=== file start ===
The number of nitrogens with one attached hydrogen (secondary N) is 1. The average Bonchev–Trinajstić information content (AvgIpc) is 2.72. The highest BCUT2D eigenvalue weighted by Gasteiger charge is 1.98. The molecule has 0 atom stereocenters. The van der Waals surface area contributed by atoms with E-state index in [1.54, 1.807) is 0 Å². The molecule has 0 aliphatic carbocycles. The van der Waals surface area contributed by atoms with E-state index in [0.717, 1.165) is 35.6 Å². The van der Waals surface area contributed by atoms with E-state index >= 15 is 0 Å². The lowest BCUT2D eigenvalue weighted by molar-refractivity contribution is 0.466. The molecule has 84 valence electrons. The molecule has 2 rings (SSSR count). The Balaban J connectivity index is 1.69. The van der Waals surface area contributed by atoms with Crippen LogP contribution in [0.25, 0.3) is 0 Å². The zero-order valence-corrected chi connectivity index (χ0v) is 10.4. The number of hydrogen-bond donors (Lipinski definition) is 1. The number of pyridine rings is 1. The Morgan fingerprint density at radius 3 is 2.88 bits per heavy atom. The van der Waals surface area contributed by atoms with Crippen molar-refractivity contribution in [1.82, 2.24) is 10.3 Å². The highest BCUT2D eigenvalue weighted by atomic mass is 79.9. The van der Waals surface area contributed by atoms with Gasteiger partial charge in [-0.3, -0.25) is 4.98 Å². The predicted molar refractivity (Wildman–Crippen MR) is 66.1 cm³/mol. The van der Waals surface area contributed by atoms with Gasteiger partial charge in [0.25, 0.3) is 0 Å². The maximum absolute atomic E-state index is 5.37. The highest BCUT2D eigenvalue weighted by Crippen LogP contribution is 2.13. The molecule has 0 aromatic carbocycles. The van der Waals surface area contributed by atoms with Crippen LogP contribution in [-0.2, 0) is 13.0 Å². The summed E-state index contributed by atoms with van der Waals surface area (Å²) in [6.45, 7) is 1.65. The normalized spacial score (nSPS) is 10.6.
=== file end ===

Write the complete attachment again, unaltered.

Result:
The number of nitrogens with one attached hydrogen (secondary N) is 1. The average Bonchev–Trinajstić information content (AvgIpc) is 2.72. The highest BCUT2D eigenvalue weighted by Gasteiger charge is 1.98. The molecule has 0 atom stereocenters. The van der Waals surface area contributed by atoms with E-state index in [1.54, 1.807) is 0 Å². The molecule has 0 aliphatic carbocycles. The van der Waals surface area contributed by atoms with E-state index in [0.717, 1.165) is 35.6 Å². The van der Waals surface area contributed by atoms with E-state index >= 15 is 0 Å². The lowest BCUT2D eigenvalue weighted by molar-refractivity contribution is 0.466. The molecule has 84 valence electrons. The molecule has 2 rings (SSSR count). The Balaban J connectivity index is 1.69. The van der Waals surface area contributed by atoms with Crippen LogP contribution in [0.25, 0.3) is 0 Å². The zero-order valence-corrected chi connectivity index (χ0v) is 10.4. The number of hydrogen-bond donors (Lipinski definition) is 1. The number of pyridine rings is 1. The Morgan fingerprint density at radius 3 is 2.88 bits per heavy atom. The van der Waals surface area contributed by atoms with Crippen molar-refractivity contribution in [1.82, 2.24) is 10.3 Å². The highest BCUT2D eigenvalue weighted by atomic mass is 79.9. The van der Waals surface area contributed by atoms with Gasteiger partial charge in [-0.3, -0.25) is 4.98 Å². The predicted molar refractivity (Wildman–Crippen MR) is 66.1 cm³/mol. The van der Waals surface area contributed by atoms with Gasteiger partial charge in [0.25, 0.3) is 0 Å². The maximum absolute atomic E-state index is 5.37. The highest BCUT2D eigenvalue weighted by Crippen LogP contribution is 2.13. The molecule has 0 aromatic carbocycles. The van der Waals surface area contributed by atoms with Crippen LogP contribution in [-0.2, 0) is 13.0 Å². The summed E-state index contributed by atoms with van der Waals surface area (Å²) in [6.45, 7) is 1.65. The normalized spacial score (nSPS) is 10.6.